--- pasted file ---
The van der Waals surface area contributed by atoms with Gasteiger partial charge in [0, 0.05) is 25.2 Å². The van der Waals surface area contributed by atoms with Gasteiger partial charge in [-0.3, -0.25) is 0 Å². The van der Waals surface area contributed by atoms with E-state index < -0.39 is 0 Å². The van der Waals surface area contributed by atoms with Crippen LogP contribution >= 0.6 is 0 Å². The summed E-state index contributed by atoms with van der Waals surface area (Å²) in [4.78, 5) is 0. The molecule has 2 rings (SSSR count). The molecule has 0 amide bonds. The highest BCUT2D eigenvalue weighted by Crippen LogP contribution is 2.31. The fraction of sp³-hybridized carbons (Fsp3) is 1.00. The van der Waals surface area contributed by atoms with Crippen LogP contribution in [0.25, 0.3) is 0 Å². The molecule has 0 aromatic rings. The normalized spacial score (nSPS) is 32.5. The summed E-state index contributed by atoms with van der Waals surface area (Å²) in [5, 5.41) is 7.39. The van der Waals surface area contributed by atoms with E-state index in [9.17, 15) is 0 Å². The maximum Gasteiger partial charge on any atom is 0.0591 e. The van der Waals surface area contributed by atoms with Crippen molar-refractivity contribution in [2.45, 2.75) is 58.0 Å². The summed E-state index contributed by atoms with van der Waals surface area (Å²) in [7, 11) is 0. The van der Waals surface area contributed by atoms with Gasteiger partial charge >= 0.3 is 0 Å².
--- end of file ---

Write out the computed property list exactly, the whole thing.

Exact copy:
The van der Waals surface area contributed by atoms with Gasteiger partial charge in [0, 0.05) is 25.2 Å². The van der Waals surface area contributed by atoms with Gasteiger partial charge in [-0.3, -0.25) is 0 Å². The van der Waals surface area contributed by atoms with E-state index < -0.39 is 0 Å². The van der Waals surface area contributed by atoms with Crippen LogP contribution >= 0.6 is 0 Å². The summed E-state index contributed by atoms with van der Waals surface area (Å²) in [4.78, 5) is 0. The molecule has 2 rings (SSSR count). The molecule has 0 amide bonds. The highest BCUT2D eigenvalue weighted by Crippen LogP contribution is 2.31. The fraction of sp³-hybridized carbons (Fsp3) is 1.00. The van der Waals surface area contributed by atoms with Crippen LogP contribution in [0.25, 0.3) is 0 Å². The molecule has 0 aromatic rings. The normalized spacial score (nSPS) is 32.5. The summed E-state index contributed by atoms with van der Waals surface area (Å²) in [5, 5.41) is 7.39. The van der Waals surface area contributed by atoms with E-state index in [9.17, 15) is 0 Å². The maximum Gasteiger partial charge on any atom is 0.0591 e. The van der Waals surface area contributed by atoms with Crippen molar-refractivity contribution in [2.45, 2.75) is 58.0 Å². The summed E-state index contributed by atoms with van der Waals surface area (Å²) in [7, 11) is 0. The van der Waals surface area contributed by atoms with Gasteiger partial charge >= 0.3 is 0 Å².